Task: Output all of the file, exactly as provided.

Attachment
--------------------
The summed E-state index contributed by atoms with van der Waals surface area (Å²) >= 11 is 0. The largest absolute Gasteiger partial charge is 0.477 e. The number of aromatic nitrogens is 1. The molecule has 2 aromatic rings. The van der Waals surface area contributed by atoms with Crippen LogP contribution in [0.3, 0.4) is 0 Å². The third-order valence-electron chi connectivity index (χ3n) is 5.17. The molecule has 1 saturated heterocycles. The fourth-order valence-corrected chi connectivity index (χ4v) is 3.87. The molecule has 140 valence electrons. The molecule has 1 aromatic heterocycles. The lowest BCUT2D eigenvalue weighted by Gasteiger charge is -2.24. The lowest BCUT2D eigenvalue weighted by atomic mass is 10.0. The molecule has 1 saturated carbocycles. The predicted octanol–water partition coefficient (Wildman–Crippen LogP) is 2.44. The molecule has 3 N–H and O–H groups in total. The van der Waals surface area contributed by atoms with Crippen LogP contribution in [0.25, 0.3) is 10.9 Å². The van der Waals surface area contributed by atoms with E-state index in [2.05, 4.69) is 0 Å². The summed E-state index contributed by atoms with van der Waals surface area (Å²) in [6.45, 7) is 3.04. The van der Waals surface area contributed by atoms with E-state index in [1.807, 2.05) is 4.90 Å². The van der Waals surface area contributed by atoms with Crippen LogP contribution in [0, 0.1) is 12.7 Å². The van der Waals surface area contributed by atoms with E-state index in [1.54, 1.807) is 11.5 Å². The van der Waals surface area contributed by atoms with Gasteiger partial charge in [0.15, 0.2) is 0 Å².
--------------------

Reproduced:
The summed E-state index contributed by atoms with van der Waals surface area (Å²) >= 11 is 0. The largest absolute Gasteiger partial charge is 0.477 e. The number of aromatic nitrogens is 1. The molecule has 2 aromatic rings. The van der Waals surface area contributed by atoms with Crippen LogP contribution in [0.3, 0.4) is 0 Å². The third-order valence-electron chi connectivity index (χ3n) is 5.17. The molecule has 1 saturated heterocycles. The fourth-order valence-corrected chi connectivity index (χ4v) is 3.87. The molecule has 140 valence electrons. The molecule has 1 aromatic heterocycles. The lowest BCUT2D eigenvalue weighted by Gasteiger charge is -2.24. The lowest BCUT2D eigenvalue weighted by atomic mass is 10.0. The molecule has 1 saturated carbocycles. The predicted octanol–water partition coefficient (Wildman–Crippen LogP) is 2.44. The molecule has 3 N–H and O–H groups in total. The van der Waals surface area contributed by atoms with Crippen LogP contribution in [0.25, 0.3) is 10.9 Å². The van der Waals surface area contributed by atoms with E-state index in [2.05, 4.69) is 0 Å². The summed E-state index contributed by atoms with van der Waals surface area (Å²) in [6.45, 7) is 3.04. The van der Waals surface area contributed by atoms with E-state index in [1.807, 2.05) is 4.90 Å². The van der Waals surface area contributed by atoms with Crippen LogP contribution in [0, 0.1) is 12.7 Å². The van der Waals surface area contributed by atoms with E-state index in [1.54, 1.807) is 11.5 Å². The van der Waals surface area contributed by atoms with Gasteiger partial charge in [0.15, 0.2) is 0 Å².